Shares of food delivery company GrubHub collapsed over 40% after reporting dismal earnings and lowered guidance before the market led analysts to agressively downgrade $GRUB. Competition from Uber, Doordash and Postmates is eating marketshare.
Shares of food delivery company GrubHub collapsed over 40% after reporting dismal earnings and lowered guidance before the market led analysts to agressively downgrade $GRUB. Competition from Uber, Doordash and Postmates is eating market share.
GrubHub Inc Q3 Earnings
GrubHub NYSE: GRUB Reported Earnings Before Open Tuesday
$0.82 Beat $0.78 EPS Forecast And $7.76 Billion Missed $7.92 Bil Revenue Forecast
GrubHub reported third-quarter earnings in line with expectations at 27 cents per share but revenue of $322 million missed estimates of $330.5 million, according to Refinitiv. The company spent heavily on promotions to gain market share. The stock aggressively sold off after the company’s fourth-quarter guidance that wrecked analysts hopes about the rest of the year.
Market Summary > GrubHub Inc NYSE: GRUB
Market Reaction $33.11 USD −25.28 (-43.30%) Close Oct 29, 4:00 PM EDT
- Orders decreased 15% since the same period last year, dropping further from its second-quarter decrease of 11%.
- GrubHub estimates the total addressable market at $200 billion. There has been a considerable rise in online food sales due to the ease of ordering and diverse choices for consumers.
- The company added 15,000 new partner restaurants and 900,000 active diners in the third quarter.
- However, DoorDash is gaining significant traction in the food delivery space. The segment is becoming increasingly crowded. Amazon Restaurants had to withdraw from the race a few months ago.
$GRUB’s fourth-quarter guidance for revenue is now seen by the company in a range of $315 million to $335 million, well below the forecast $388 million. Management noted weaker order frequency as the company fails to mature like its rivals.
GrubHub will focus on adding nonpartner restaurants, expanded national chain integration and diner promotions.
“We will be moving quickly, spending more and trying many different strategies over the next 12-18 months to increase restaurant supply aggressively while making our diner experience more sticky – effectively taking action to remove any reason for diners to look anywhere else,” the company’s CEO, Matt Maloney, said in a note to shareholders Monday.
GrubHub got five downgrades including double downgrades from both Bank of America Merrill Lynch and Oppenheimer.
Oppenheimer analyst Jason Helfstein slashed his price target on the stock to $34 from $91.
“Competitive food delivery offerings (Uber, Doordash and others) are eroding GRUB usage and expected to worsen in 4Q, suggesting historical [long tern value] is no longer reliable,” Management noted weaker order frequency as the company fails to mature like its rivals.
“We think this will accelerate industry consolidation, but GRUB has a weaker currency than the two largest players and we see limited investor demand with slowing growth and declining EBITDA,”
Bank of America analyst Nat Schindler
“The food delivery market is increasingly irrational as competitors flood the market with rewards and incentives, making online diners less loyal,”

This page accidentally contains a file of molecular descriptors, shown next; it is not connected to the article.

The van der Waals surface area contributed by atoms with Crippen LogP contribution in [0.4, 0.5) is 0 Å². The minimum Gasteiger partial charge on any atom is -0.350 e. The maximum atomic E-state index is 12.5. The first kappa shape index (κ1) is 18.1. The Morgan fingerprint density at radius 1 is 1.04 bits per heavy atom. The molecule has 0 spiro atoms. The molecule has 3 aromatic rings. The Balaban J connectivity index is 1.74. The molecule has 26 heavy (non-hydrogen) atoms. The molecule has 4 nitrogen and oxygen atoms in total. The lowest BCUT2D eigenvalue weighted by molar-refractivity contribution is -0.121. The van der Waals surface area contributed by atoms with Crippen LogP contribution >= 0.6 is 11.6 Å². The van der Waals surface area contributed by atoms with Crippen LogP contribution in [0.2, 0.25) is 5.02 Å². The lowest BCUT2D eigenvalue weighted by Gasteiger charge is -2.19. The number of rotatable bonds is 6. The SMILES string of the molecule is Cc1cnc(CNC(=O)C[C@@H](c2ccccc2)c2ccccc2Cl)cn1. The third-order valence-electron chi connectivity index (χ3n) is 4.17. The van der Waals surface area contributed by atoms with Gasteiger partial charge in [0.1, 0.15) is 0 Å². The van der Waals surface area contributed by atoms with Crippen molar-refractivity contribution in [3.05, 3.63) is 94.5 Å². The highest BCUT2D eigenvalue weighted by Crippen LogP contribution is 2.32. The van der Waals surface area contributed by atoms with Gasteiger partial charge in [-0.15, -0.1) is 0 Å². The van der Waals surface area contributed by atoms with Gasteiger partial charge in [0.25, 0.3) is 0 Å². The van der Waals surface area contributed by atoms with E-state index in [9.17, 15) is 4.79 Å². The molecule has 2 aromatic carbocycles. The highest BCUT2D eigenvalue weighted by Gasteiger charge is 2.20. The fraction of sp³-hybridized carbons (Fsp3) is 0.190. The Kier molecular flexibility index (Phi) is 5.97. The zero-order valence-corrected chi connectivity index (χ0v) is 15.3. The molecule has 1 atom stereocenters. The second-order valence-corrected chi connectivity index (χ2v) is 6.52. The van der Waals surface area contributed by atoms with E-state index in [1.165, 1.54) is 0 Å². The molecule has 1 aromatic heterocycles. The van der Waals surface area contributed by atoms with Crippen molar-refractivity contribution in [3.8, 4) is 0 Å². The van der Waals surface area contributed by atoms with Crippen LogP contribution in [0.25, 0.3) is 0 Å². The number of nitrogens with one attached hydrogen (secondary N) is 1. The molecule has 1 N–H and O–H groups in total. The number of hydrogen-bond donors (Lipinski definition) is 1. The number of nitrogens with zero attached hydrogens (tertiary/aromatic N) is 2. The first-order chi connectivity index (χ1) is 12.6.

Guggenheim Securities downgraded GrubHub from a “Buy” rating to a “Neutral” rating
Gordon Haskett changed the rating for GrubHub from Buy to Hold.
Craig-Hallum changed the rating for GrubHub from Buy to Hold.
Analyst Alex Fuhrman from Craig-Hallum also downgraded the stock to “hold” from “buy” and revised its target price from $100 to $40, according to another report from The Fly. According to the report, Fuhrman’s research note said, “New diner performance began to drop off in August, causing soft Q3 results at the low end of guidance, while the continued weakness led to significantly lower Q4 revenue and EBITDA guidance.”
The Food Delivery Market in America
In a report by Kathryn Roethel Rieck for Second Measure last week on the food delivery business it was clear GrubHub has issues.
DoorDash earned 34 percent of U.S. consumers’ meal delivery sales last month, while Grubhub and its subsidiaries, which include Seamless and Eat24, took in 30 percent. (Purchases made through Tapingo and LevelUp, which Grubhub acquired in late 2018, are not included in our analysis.) DoorDash’s sales overtook Uber Eats’ in October 2018, and Uber Eats earned 20 percent of U.S. meal delivery spending in September 2019
(From May through August 2019, some Uber Eats purchases became indistinguishable from Uber rides purchases, so Uber Eats’ sales and market share appeared artificially low during that time.)
The difficulty of the space was highlighted by Amazon Restaurants, which had around half a percent of U.S. market share in May, announced in June that it was shutting its doors for good.
Caviar earned just 3% of U.S. sales in July, its final month before the DoorDash acquisition announcement.
Postmates filed for an IPO in February raising $225 million, but CEO Bastian Lehmann recently declined to say when the company would move forward with its IPO, citing “choppy” market conditions. Postmates currently earns 10 percent of the U.S. meal delivery market.
DoorDash’s growth was 114% year-over-year In May, DoorDash announced raising $600 million in its fourth funding round in 14 months,with IPO rumors gathering steam.
In September, sales for the industry as a whole rose 40% year-over-year. In fact, 25 percent of Americans have ordered from one of the main services up from 19 percent a year ago.
Grubhub and DoorDash success is regionally based. The top two food delivery services may be close in U.S. market share, but their strongholds are in different regions. Grubhub is the most popular service in many Northeastern metro areas, including New York, Boston, and Philadelphia. DoorDash rakes in more than half the sales in the two biggest Texas metros, Dallas-Fort Worth and Houston.